On the most recent episode of the podcast A New York Minute In History, co-hosts Devin Lander and Don Wildman examine how two New Yorkers – Al Smith and Franklin Delano Roosevelt – influenced the Progressive Era of the early 20th Century. The episode also explores how the administrations of Smith and Roosevelt shaped modern day politics and the role of government. [Read more…] about Al Smith, FDR, and the Progressive Movement
Andrea Stewart-Cousins is positioned to become the first woman and first African-American state senate majority leader in New York state history after the New Year. Ms. Stewart-Cousins, a Yonkers resident, is currently the Democratic leader in the senate, a chamber her party will now control, with 39 seats out of 63, following the November elections.
It’s the first time Democrats will control the body in almost a decade, and their largest majority ever. (In fact, Democrats have only controlled the upper chamber for three years since World War II).
A few of Ms. Stewart-Cousins’ predecessors have also achieved prominence: [Read more…] about Stewart-Cousins to be Latest Historic State Senate Leader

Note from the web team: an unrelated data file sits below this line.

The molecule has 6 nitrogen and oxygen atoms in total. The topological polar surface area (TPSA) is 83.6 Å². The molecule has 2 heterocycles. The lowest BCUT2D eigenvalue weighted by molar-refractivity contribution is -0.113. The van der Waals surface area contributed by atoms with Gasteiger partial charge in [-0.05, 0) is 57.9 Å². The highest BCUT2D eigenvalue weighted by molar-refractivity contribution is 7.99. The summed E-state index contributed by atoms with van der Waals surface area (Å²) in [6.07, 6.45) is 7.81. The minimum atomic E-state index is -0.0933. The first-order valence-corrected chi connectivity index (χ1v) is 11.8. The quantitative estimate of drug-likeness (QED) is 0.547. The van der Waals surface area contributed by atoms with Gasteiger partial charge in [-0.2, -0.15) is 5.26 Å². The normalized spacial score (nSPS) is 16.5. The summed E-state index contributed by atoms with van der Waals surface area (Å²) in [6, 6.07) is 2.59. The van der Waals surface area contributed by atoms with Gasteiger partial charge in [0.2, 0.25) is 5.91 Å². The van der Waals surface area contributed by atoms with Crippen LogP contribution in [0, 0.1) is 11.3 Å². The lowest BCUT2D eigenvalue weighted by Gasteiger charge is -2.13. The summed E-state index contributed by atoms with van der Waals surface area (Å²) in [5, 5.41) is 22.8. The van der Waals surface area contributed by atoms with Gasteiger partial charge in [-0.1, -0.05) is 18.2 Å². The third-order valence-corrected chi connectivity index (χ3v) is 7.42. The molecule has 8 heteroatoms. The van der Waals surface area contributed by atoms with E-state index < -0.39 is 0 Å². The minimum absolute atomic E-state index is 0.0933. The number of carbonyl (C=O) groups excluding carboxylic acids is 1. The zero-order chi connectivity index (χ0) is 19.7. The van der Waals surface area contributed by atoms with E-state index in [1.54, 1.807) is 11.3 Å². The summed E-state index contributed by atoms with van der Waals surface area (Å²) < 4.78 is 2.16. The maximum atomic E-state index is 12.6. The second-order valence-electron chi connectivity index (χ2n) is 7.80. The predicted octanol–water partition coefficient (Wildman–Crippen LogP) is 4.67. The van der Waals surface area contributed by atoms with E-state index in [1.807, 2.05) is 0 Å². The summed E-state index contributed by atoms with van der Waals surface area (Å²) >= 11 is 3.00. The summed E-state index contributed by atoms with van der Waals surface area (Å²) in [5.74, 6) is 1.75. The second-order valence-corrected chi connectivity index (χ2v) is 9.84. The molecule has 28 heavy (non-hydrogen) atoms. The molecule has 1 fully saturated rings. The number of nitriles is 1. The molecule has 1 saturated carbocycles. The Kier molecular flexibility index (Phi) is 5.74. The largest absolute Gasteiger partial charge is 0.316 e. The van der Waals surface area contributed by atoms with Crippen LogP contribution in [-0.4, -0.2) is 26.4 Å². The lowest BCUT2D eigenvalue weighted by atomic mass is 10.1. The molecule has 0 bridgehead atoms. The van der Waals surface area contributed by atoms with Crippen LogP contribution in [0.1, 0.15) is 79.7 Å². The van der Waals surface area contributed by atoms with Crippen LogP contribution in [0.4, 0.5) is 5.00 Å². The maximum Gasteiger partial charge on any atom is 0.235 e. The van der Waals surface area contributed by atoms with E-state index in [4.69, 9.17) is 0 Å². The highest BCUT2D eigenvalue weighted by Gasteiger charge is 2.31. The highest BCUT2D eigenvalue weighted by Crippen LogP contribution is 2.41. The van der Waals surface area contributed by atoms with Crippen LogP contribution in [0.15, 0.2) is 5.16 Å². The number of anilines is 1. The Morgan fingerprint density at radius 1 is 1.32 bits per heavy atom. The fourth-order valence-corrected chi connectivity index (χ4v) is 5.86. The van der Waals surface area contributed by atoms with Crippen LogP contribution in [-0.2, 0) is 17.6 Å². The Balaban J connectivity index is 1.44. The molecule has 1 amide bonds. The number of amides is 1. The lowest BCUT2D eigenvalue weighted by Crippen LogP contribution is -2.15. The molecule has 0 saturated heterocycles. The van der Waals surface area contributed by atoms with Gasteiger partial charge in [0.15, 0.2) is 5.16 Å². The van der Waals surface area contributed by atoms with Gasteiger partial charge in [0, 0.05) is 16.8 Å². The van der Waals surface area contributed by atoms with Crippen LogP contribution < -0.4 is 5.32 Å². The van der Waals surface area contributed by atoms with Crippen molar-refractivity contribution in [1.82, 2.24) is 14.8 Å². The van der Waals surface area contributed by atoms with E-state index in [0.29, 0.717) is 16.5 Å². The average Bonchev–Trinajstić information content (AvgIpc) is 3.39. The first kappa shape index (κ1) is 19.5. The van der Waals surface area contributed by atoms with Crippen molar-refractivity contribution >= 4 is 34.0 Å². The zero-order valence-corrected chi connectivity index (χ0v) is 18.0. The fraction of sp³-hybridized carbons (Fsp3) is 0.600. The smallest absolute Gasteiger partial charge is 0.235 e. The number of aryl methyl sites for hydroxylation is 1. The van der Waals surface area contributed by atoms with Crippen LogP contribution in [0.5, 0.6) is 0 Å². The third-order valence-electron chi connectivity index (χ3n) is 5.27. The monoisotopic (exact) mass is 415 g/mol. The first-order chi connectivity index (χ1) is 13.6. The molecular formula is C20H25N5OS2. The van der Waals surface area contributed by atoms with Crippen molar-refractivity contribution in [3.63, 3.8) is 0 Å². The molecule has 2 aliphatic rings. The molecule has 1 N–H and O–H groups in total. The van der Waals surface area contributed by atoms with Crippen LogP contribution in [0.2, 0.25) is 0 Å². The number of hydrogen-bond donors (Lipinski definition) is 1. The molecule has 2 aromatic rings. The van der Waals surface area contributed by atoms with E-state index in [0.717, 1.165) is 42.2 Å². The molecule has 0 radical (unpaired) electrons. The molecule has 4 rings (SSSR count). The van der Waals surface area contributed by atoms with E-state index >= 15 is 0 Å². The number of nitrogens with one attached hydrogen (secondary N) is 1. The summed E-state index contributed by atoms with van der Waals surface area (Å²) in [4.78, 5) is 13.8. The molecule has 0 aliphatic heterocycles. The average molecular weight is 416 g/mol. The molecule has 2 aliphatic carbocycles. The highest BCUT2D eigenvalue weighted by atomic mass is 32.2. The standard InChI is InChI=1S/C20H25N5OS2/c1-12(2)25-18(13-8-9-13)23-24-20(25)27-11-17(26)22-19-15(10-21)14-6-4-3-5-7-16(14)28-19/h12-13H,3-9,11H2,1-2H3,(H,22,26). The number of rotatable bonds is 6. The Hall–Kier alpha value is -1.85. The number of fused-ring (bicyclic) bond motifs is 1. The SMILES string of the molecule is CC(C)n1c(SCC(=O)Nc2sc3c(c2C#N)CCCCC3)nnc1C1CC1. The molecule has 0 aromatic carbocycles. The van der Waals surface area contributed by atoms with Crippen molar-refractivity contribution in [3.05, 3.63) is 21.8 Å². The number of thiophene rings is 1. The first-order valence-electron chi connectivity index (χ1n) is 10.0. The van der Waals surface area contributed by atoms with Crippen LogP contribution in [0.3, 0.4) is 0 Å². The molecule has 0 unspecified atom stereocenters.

One candidate was the incumbent, owner of a glittering resumé featuring roles in the Franklin D. Roosevelt and Truman administrations and a veteran of two tries for the Presidency, most recently with former President Truman’s overt backing. The other candidate, 17 years younger, was an electoral neophyte but a past holder of positions in the FDR, Truman and Eisenhower administrations.
One was the angular man in the back of the famous Yalta Summit photo taken in the dying days of the Second World War, an ear-whispering counselor to power and man of gravitas – a “wise man” role he would continue to play into his 90s. The other was a broad-shouldered bundle of energy and wide interests, a brash self-promoter who never met an issue he didn’t want to study, a public policy challenge he didn’t yearn to tackle. [Read more…] about Rockefeller, Harriman and 1958’s Battle of the Millionaires
This week on The Historians podcast, Tom Keefe, a retired Albany City Court Judge and a collector of political items, discusses a rare collection of early nineteenth century campaign broadsides found at the Albany Institute of History & Art. Keefe is currently cataloging the collection. [Read more…] about Tom Keefe: Politics in the Early 1800s